Lack of sense brings sad end for noble tree

Have your say

From: Michael Iveson, Summerbridge, Harrogate.

I AM sure that I am not the only person to be horrified by the felling of that fine beech tree in the village of Irton despite a six-year battle by a commendable group of local objectors and supporters (Yorkshire Post, October 5).

We are told that the whole issue has cost £250,000. We are also told that the tree roots have been causing problems for the drains at a nearby house.

This is yet another example of the lack of common sense in local politics, for it must have been possible to repair/divert the said drains for a fraction of the above cost.

Had that happened, then there would have been no damage to the environment, part of which would have been a noble tree.

From: John Fraser, Vale Court, Bond End, Knaresborough.

ONLY God can make a tree but nothing can be gained from blaming him for the mess we are in over the 100-year-old tree in Irton.

My complaint is that those of the local authority, whether as paid employees or elected officials, should, as soon as possible, have foreseen the eventual cost of all the potential legal costs.

They should have come to some accommodation with the occupant, while going as far as possible to meet his needs but also giving equal consideration to all the other ratepayers who would have the eventual liability of having the large amount of legal costs involved added to their council tax bills.

Laurel and Hardy frequently used the expression: “Well, here’s another nice mess you’ve gotten me into!” At least they were funny with it.

From: Eric Daines, Skelton, York.

WE all worry about the cuts to the police budgets. Is it not time the Government looked to be making some of these savings in other areas of the legal system, specifically the courts?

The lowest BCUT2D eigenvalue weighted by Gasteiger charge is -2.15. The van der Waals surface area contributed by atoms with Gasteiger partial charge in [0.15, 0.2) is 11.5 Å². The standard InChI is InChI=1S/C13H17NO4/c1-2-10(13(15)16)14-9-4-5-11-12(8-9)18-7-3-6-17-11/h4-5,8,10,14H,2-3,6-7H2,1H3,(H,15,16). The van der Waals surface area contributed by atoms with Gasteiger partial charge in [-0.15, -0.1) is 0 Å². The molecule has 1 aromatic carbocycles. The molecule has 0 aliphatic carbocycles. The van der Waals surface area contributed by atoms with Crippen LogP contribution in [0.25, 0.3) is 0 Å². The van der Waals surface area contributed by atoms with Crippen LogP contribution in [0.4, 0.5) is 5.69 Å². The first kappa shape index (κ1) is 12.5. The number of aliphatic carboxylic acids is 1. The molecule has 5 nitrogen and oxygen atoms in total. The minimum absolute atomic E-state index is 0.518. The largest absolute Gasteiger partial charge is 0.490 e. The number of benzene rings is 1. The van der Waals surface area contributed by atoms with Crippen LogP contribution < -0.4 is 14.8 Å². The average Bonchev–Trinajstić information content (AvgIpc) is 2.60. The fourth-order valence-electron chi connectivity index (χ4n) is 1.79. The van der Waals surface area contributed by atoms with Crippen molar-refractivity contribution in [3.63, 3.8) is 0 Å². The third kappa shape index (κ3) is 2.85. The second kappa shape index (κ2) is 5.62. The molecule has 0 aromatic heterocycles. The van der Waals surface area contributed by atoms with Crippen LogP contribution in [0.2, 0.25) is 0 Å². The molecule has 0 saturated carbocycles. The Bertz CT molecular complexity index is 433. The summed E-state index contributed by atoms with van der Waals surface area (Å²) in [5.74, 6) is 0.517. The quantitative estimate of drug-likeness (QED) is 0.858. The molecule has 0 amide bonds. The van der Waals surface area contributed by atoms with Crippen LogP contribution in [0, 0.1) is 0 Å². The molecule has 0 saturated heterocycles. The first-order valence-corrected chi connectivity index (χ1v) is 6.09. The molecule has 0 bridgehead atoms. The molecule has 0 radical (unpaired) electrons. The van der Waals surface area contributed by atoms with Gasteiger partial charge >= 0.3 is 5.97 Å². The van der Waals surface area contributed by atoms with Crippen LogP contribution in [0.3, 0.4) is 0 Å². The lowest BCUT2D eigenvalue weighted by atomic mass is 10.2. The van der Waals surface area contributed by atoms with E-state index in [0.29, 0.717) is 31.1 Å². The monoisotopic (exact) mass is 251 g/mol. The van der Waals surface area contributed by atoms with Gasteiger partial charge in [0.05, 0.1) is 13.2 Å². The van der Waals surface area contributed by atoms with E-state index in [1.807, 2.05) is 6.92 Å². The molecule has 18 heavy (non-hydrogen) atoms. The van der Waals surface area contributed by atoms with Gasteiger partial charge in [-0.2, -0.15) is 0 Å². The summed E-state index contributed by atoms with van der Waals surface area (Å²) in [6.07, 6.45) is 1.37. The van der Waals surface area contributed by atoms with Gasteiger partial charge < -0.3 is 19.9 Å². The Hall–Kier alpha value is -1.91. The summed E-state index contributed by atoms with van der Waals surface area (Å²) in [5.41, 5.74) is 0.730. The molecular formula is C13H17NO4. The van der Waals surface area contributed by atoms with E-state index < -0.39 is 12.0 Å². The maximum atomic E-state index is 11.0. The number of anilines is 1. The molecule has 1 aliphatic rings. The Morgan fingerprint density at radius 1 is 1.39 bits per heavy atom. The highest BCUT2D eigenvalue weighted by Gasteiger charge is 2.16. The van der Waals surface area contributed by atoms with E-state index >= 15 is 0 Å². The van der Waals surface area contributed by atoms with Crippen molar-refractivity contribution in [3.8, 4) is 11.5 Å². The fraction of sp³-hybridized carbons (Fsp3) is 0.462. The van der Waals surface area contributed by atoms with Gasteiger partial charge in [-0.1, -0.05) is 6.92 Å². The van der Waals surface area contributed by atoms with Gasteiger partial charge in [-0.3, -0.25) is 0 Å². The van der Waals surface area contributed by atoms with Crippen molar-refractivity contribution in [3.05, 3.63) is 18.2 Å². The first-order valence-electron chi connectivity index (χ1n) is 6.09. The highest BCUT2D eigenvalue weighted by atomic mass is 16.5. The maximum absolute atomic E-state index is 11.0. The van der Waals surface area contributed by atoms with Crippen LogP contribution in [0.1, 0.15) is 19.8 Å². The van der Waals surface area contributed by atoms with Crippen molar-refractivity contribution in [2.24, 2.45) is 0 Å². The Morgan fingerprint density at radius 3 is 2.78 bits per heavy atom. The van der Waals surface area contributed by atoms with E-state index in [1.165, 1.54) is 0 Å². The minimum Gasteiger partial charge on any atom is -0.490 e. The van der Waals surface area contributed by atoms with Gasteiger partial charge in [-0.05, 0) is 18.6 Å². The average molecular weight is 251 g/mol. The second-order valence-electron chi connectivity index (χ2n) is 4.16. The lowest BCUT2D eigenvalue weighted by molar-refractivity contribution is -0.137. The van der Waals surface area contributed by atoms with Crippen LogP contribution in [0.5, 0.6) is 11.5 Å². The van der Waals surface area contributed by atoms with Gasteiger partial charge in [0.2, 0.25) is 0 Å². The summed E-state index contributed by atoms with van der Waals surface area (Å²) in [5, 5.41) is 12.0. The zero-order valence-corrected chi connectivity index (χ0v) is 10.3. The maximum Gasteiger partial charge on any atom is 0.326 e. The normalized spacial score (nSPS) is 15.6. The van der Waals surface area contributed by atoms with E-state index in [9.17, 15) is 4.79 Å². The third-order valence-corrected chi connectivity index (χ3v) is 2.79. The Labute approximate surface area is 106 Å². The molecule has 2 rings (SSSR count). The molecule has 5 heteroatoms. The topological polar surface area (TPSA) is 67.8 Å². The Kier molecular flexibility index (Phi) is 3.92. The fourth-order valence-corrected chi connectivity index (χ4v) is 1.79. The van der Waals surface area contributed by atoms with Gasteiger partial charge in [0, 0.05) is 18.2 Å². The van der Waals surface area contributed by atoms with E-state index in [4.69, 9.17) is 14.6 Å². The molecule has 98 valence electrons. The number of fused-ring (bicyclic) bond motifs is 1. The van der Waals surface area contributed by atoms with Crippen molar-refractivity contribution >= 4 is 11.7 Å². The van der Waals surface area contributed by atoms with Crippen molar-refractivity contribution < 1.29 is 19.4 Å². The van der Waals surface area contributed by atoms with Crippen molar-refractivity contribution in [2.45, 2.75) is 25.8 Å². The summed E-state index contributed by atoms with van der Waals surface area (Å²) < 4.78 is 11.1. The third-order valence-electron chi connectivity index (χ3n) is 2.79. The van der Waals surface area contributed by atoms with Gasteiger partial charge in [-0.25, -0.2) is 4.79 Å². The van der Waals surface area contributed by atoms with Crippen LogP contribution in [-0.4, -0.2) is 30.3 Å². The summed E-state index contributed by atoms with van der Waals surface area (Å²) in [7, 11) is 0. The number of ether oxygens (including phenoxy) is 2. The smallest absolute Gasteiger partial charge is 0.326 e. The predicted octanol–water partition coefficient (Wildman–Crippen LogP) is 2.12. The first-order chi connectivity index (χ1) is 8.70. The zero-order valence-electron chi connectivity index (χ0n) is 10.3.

A quarter of a million pounds to decide if a tree should be felled or not. Someone is having a laugh and it is probably the fat cat lawyers. For that money, the tree could have been felled and 2,000 new trees planted.

From: Mike Gillson, Quarry Lane, Birstal, Batley.

THE reason given for felling the Irton beech was that it was causing problems to drainage systems and other underground facilities.

Given that the part of the tree that was removed was entirely above ground, one has to ask what is going to be done to that part of the tree that was at the root of the problem?

Missing the point on park

From: PD Marquis, Moorhead Terrace, Shipley.

IN the wake of the welcome news that Natural England has recommended that the Government should go ahead with the proposed extension of the Yorkshire Dales National Park, I was amazed to read that a number of diehard councillors are still bleating about “diluting the character of the Dales”.

This is particularly ironic when one of the proposed additions, the Howgill Fells, is remarkably similar in character to the main body of the Dales.

Surely, the really important thing is that another 160 square miles of largely unspoilt countryside are being taken into the stewardship of the National Park system, to the lasting benefit of residents, visitors and the environment.

To continue this petulant quibbling seems parochial in the extreme.

All the beautiful countryside in the extended park would be every bit as beautiful were it named “The National Park of Central Northern England”.

Weather eye on Pepys

From: Barry Raw, Fernhall Close, Kirk Sandall, Doncaster.

THE recent unusually hot weather, arrived at a time when I was reading A Shorter Pepys by F W Tickner. The following excerpts go to show that such things have been happening for centuries.

21 January 1661: It is strange what weather we have had all this winter; no cold at all; but the ways are dusty, and the flies fly up and down, and the rose bushes are full of leaves...

15 January 1662: It is a fast day ordered by the Parliament, to pray for more seasonable weather; it having hitherto been summer weather, that is, both as to warmth and every other thing, just as if it were the middle of May or June...

I won’t even try to come to a conclusion about global warming, but I feel there is some food for thought in Pepys’ words.